That’s all well and good, but there’s still an important concept to establish. When we get down to it, what’s the difference between a well-established product and a newly-launched product? More importantly, when does a newly-launched product “graduate” into a well-established product? It’s not always clear-cut, but we should discuss this anyway.
As we’ve discussed, target ACoS varies depending on the goal of the campaign: ROI versus visibility. But how do we know when a product should make the switch from a visibility campaign to an ROI campaign?
Well, there are a couple of metrics you can base this on. The most obvious one is organic clicks and sales. The goal of a high-ACoS visibility campaign is to generate advertising clicks and sales, which raise your sales rank and your organic search ranking for those keywords. Once your organic metrics are high enough, you can take your hands off the wheel and let organic sales slowly take over, reducing your bids (and ACoS) to profitable levels.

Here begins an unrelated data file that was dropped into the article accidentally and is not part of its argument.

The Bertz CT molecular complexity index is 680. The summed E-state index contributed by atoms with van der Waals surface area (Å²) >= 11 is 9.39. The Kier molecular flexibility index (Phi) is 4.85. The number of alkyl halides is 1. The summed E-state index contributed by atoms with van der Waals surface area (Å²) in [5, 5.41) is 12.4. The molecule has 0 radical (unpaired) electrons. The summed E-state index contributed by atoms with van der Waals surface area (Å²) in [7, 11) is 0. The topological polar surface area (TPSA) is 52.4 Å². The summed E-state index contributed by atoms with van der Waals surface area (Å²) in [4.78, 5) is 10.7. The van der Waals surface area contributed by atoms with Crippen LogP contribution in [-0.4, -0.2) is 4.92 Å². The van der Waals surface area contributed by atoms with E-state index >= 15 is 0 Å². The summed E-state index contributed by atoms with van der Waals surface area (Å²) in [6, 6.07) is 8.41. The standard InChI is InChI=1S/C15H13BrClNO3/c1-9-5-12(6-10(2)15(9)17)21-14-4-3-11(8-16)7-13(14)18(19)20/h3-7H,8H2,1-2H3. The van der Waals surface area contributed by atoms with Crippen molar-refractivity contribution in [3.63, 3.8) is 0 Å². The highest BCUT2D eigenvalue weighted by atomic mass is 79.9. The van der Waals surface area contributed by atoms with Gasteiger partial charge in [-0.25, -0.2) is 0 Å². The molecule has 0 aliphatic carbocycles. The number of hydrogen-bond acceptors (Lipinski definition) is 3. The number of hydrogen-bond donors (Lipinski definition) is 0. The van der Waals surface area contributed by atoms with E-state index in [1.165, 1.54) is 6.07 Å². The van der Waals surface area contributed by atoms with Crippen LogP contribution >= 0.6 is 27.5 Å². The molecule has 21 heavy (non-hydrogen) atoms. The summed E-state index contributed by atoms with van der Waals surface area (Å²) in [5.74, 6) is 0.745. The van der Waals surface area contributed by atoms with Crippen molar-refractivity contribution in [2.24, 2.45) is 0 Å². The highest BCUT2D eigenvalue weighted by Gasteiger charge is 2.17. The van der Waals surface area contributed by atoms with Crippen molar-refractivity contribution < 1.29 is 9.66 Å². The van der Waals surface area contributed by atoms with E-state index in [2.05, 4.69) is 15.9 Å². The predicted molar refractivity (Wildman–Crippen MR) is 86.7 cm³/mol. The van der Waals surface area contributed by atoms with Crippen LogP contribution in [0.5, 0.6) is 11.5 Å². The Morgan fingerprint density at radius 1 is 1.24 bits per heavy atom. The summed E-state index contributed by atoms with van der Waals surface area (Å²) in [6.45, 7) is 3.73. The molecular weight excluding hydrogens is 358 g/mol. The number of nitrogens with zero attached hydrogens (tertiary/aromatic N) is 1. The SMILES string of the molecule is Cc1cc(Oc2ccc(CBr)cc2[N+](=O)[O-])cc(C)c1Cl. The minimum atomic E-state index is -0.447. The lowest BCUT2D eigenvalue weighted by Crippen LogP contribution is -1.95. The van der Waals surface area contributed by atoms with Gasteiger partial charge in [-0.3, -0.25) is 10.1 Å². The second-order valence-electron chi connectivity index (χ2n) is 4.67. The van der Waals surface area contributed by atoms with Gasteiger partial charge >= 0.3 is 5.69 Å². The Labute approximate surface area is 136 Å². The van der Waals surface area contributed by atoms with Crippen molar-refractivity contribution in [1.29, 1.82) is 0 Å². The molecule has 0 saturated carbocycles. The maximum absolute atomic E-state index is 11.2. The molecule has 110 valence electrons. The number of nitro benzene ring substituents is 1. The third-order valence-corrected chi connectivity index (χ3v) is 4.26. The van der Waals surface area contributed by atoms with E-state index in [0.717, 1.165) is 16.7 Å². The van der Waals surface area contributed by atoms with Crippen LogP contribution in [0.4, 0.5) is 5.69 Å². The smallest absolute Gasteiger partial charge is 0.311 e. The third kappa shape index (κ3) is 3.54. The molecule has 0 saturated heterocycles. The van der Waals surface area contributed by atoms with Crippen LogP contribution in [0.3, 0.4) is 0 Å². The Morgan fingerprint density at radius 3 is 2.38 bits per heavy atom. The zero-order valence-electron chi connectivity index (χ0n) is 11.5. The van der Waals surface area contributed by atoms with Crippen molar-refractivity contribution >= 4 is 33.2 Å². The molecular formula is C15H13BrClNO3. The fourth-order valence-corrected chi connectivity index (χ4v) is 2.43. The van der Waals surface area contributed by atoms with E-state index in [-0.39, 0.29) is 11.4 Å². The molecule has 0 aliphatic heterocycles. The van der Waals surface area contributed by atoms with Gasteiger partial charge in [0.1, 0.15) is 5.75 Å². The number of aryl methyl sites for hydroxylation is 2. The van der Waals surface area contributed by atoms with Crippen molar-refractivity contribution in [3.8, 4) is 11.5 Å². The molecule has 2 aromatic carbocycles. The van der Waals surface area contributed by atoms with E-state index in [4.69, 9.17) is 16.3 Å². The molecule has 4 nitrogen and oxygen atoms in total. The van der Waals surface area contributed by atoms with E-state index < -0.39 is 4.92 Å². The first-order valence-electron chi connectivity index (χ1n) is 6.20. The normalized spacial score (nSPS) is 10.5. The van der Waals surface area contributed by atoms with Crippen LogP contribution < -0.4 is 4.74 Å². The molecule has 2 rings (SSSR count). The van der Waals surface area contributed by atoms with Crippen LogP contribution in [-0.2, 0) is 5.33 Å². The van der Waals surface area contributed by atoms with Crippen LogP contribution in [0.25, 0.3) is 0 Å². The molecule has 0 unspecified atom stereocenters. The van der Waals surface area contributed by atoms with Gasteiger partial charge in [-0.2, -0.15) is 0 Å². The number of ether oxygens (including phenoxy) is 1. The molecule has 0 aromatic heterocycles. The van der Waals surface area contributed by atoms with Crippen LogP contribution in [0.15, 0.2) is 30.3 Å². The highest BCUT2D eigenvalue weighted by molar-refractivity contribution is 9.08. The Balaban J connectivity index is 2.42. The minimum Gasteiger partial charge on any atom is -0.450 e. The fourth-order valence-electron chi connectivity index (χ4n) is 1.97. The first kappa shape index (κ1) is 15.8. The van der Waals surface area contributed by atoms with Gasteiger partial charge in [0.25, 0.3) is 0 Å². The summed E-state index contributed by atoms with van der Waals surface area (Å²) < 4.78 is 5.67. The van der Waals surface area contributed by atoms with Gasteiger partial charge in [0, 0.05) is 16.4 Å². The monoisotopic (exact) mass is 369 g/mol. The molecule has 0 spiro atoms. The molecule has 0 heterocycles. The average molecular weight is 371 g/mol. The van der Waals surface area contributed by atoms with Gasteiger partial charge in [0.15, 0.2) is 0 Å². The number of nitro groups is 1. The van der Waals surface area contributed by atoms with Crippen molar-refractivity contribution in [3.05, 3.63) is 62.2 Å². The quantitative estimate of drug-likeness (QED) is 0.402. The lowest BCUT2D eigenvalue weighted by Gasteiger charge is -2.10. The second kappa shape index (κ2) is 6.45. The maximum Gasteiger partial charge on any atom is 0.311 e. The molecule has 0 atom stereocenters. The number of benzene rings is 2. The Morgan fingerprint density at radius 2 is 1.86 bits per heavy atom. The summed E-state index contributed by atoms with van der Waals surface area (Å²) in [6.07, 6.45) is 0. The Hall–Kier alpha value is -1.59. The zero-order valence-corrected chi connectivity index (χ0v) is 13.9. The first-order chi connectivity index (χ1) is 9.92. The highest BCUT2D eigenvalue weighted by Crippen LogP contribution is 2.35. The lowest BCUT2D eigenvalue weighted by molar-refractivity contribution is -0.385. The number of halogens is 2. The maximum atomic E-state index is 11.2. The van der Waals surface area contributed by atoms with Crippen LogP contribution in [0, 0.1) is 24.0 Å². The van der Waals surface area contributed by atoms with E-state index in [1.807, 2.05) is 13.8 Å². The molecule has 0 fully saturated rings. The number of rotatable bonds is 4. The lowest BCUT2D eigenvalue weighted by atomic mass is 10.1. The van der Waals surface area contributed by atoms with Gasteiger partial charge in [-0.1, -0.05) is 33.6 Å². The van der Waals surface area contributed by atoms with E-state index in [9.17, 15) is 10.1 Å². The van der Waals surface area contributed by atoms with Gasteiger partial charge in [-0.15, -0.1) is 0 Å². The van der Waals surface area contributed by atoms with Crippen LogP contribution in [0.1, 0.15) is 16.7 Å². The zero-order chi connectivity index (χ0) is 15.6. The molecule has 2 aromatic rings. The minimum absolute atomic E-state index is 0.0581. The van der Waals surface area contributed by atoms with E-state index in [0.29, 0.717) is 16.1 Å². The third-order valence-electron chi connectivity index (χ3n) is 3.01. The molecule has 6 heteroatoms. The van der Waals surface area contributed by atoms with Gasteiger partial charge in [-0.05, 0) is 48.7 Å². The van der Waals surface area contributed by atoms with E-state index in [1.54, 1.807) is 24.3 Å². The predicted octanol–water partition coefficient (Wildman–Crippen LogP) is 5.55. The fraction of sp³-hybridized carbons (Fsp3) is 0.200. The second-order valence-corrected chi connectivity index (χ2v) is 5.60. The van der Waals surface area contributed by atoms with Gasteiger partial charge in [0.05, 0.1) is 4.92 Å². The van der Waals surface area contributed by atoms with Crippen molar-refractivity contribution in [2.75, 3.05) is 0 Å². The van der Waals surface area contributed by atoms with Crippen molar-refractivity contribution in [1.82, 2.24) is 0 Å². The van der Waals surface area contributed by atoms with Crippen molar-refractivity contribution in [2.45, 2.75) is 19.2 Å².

Once your campaign is mature enough, you’ll have also collected enough keyword data to know what your customers are searching for. This means you can add exact match long-tail keywords and reduce your bids on broad keywords, pulling your ACoS down further.
Since Sponsored Products can also help you gain reviews — as long as you’re collecting reviews using the correct techniques for review generation. So, reaching a threshold of reviews is another great way to know if your product has gotten over the initial hump. Usually, around 10–20 reviews is enough to make customers feel secure in their purchase.